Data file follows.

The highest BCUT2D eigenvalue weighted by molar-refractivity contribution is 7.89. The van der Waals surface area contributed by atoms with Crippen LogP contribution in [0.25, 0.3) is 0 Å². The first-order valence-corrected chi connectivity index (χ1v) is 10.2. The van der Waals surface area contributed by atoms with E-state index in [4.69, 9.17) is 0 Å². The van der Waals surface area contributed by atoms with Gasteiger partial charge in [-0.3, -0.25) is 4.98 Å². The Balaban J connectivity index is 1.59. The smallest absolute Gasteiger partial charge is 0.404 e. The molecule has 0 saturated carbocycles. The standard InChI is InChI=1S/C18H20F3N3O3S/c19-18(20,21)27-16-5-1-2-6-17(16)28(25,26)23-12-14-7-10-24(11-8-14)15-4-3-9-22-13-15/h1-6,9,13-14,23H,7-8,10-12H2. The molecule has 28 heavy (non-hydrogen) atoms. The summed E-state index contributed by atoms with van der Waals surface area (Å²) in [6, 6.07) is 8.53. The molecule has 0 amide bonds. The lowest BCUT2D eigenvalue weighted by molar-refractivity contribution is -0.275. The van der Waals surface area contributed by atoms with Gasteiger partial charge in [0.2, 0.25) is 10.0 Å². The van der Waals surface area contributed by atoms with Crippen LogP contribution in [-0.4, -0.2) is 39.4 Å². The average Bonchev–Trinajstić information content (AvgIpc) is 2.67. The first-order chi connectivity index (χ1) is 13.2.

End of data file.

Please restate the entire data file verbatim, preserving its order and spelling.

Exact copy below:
The highest BCUT2D eigenvalue weighted by molar-refractivity contribution is 7.89. The van der Waals surface area contributed by atoms with Crippen LogP contribution in [0.25, 0.3) is 0 Å². The first-order valence-corrected chi connectivity index (χ1v) is 10.2. The van der Waals surface area contributed by atoms with E-state index in [4.69, 9.17) is 0 Å². The van der Waals surface area contributed by atoms with Gasteiger partial charge in [-0.3, -0.25) is 4.98 Å². The Balaban J connectivity index is 1.59. The smallest absolute Gasteiger partial charge is 0.404 e. The molecule has 0 saturated carbocycles. The standard InChI is InChI=1S/C18H20F3N3O3S/c19-18(20,21)27-16-5-1-2-6-17(16)28(25,26)23-12-14-7-10-24(11-8-14)15-4-3-9-22-13-15/h1-6,9,13-14,23H,7-8,10-12H2. The molecule has 28 heavy (non-hydrogen) atoms. The summed E-state index contributed by atoms with van der Waals surface area (Å²) in [6, 6.07) is 8.53. The molecule has 0 amide bonds. The lowest BCUT2D eigenvalue weighted by molar-refractivity contribution is -0.275. The van der Waals surface area contributed by atoms with Gasteiger partial charge in [0.2, 0.25) is 10.0 Å². The van der Waals surface area contributed by atoms with Crippen LogP contribution in [-0.4, -0.2) is 39.4 Å². The average Bonchev–Trinajstić information content (AvgIpc) is 2.67. The first-order chi connectivity index (χ1) is 13.2.